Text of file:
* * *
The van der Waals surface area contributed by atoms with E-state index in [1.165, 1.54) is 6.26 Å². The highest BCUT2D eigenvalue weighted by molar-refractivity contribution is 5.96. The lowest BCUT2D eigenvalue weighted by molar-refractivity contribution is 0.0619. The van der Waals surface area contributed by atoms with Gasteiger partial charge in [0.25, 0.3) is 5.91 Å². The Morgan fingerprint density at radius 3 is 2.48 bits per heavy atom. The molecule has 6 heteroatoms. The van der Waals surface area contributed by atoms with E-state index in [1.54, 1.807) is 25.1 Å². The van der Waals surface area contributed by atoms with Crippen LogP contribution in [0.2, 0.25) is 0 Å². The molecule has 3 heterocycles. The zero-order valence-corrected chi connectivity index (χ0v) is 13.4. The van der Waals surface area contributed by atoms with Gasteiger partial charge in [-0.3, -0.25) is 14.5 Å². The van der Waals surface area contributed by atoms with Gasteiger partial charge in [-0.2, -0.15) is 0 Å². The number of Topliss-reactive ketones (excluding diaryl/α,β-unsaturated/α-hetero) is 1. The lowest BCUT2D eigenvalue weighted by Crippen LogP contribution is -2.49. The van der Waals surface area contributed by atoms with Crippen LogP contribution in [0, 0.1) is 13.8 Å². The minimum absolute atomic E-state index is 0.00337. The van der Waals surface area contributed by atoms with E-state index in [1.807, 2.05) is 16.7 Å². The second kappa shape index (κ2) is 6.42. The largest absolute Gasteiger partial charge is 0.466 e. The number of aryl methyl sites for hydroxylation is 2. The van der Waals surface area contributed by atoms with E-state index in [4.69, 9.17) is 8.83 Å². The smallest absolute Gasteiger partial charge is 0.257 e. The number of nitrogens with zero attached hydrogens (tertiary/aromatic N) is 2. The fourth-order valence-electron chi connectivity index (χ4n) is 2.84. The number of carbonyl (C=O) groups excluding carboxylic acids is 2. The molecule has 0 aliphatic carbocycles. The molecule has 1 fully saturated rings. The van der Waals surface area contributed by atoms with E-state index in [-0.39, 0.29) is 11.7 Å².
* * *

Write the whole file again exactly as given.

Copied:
The van der Waals surface area contributed by atoms with E-state index in [1.165, 1.54) is 6.26 Å². The highest BCUT2D eigenvalue weighted by molar-refractivity contribution is 5.96. The lowest BCUT2D eigenvalue weighted by molar-refractivity contribution is 0.0619. The van der Waals surface area contributed by atoms with Gasteiger partial charge in [0.25, 0.3) is 5.91 Å². The Morgan fingerprint density at radius 3 is 2.48 bits per heavy atom. The molecule has 6 heteroatoms. The van der Waals surface area contributed by atoms with E-state index in [1.54, 1.807) is 25.1 Å². The van der Waals surface area contributed by atoms with Crippen LogP contribution in [0.2, 0.25) is 0 Å². The molecule has 3 heterocycles. The zero-order valence-corrected chi connectivity index (χ0v) is 13.4. The van der Waals surface area contributed by atoms with Gasteiger partial charge in [-0.3, -0.25) is 14.5 Å². The van der Waals surface area contributed by atoms with Gasteiger partial charge in [-0.2, -0.15) is 0 Å². The number of Topliss-reactive ketones (excluding diaryl/α,β-unsaturated/α-hetero) is 1. The lowest BCUT2D eigenvalue weighted by Crippen LogP contribution is -2.49. The van der Waals surface area contributed by atoms with Crippen LogP contribution in [0, 0.1) is 13.8 Å². The minimum absolute atomic E-state index is 0.00337. The van der Waals surface area contributed by atoms with E-state index in [1.807, 2.05) is 16.7 Å². The second kappa shape index (κ2) is 6.42. The largest absolute Gasteiger partial charge is 0.466 e. The number of aryl methyl sites for hydroxylation is 2. The van der Waals surface area contributed by atoms with E-state index in [4.69, 9.17) is 8.83 Å². The smallest absolute Gasteiger partial charge is 0.257 e. The number of nitrogens with zero attached hydrogens (tertiary/aromatic N) is 2. The fourth-order valence-electron chi connectivity index (χ4n) is 2.84. The number of carbonyl (C=O) groups excluding carboxylic acids is 2. The molecule has 0 aliphatic carbocycles. The molecule has 1 fully saturated rings. The van der Waals surface area contributed by atoms with E-state index in [-0.39, 0.29) is 11.7 Å².